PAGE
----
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Bart Riley loads his delivery van. The cart holding his products was once deemed unacceptable by Jeffrey Legg, a supervisor with the Food Safety and Inspection Service, but Riley discovered that it violated no federal regulations. Montana's Economic Affairs Interim Committee voted to write to Inspector General Phyllis K. Fong requesting an outside investigation over misconduct within FSIS.

In a September 2017 story, editor David McCumber found that one Food Safety and Inspection Service bureaucrat, though he had been found to have repeatedly harassed Butte meat shop proprietor Bart Riley and had been accused of similar behavior in several other meat plants across Montana, was not disciplined and was allowed to stay in his job.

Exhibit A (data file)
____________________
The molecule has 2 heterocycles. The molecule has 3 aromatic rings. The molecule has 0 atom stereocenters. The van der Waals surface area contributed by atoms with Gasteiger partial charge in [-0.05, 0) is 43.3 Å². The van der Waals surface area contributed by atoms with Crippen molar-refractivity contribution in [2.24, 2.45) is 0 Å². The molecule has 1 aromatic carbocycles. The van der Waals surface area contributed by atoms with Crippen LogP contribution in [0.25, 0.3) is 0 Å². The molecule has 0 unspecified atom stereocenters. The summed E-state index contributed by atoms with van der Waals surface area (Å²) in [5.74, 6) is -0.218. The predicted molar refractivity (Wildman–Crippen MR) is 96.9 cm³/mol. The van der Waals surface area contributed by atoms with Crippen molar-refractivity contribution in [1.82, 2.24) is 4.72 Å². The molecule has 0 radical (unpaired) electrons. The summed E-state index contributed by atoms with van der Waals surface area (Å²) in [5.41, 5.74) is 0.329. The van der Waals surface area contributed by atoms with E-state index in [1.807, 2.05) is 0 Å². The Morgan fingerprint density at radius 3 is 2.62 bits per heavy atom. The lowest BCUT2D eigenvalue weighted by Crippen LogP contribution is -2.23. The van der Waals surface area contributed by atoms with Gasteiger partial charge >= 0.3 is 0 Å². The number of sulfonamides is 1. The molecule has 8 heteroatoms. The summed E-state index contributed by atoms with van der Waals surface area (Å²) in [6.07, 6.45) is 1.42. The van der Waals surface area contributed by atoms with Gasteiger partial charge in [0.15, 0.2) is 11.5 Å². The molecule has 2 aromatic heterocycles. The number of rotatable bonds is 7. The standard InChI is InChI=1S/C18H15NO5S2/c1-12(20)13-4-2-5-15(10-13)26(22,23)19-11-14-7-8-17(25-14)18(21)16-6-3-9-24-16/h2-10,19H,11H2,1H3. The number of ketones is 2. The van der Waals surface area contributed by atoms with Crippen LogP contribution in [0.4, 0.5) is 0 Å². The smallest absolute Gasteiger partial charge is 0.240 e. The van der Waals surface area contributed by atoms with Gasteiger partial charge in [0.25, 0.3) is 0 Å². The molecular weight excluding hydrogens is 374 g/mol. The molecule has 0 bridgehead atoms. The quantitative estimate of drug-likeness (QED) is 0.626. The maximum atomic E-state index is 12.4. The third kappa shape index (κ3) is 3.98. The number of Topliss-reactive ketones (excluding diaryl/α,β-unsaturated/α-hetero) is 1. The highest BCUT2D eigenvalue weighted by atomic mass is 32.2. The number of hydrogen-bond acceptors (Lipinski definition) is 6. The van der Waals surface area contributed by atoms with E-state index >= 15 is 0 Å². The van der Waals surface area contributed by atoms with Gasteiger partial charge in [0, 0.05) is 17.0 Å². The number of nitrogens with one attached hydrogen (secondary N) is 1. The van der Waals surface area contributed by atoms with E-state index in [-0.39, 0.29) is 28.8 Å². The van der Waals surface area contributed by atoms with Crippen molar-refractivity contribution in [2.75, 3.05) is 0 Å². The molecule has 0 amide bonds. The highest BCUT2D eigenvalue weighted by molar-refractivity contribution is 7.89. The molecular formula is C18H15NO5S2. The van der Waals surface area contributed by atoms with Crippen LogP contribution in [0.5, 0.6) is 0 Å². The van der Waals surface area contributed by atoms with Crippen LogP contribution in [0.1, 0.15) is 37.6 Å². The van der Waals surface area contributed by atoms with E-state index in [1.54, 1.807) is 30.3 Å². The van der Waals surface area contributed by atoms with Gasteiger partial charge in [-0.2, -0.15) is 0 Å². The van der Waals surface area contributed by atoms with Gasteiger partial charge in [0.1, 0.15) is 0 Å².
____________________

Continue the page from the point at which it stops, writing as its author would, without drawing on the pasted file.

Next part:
McCumber wrote:

"As a boy growing up in Butte, Bart Riley loved spending time at the family business, Riley Meats, on West Park Street. Young Bart and his siblings would help out cleaning the shop after his father was done cutting meat for the day.

" “I must have been good at it, because more and more the task fell to me,” he remembers with a grin. “I enjoyed it.”

"He still enjoys it. As the third-generation proprietor of Riley Meats – his grandfather started the business in 1948 – he now gets to clean up after himself, scouring every inch of his small wholesale and retail meat-cutting operation with steam sprayed at 225 degrees. Walk in any day – as federal and county inspectors have attested – and the little shop, still at 134 W. Park Street, is immaculate.

"But the consistent praise from inspectors has not prevented the past 12 years from being a federal regulatory nightmare for Bart Riley and his family."

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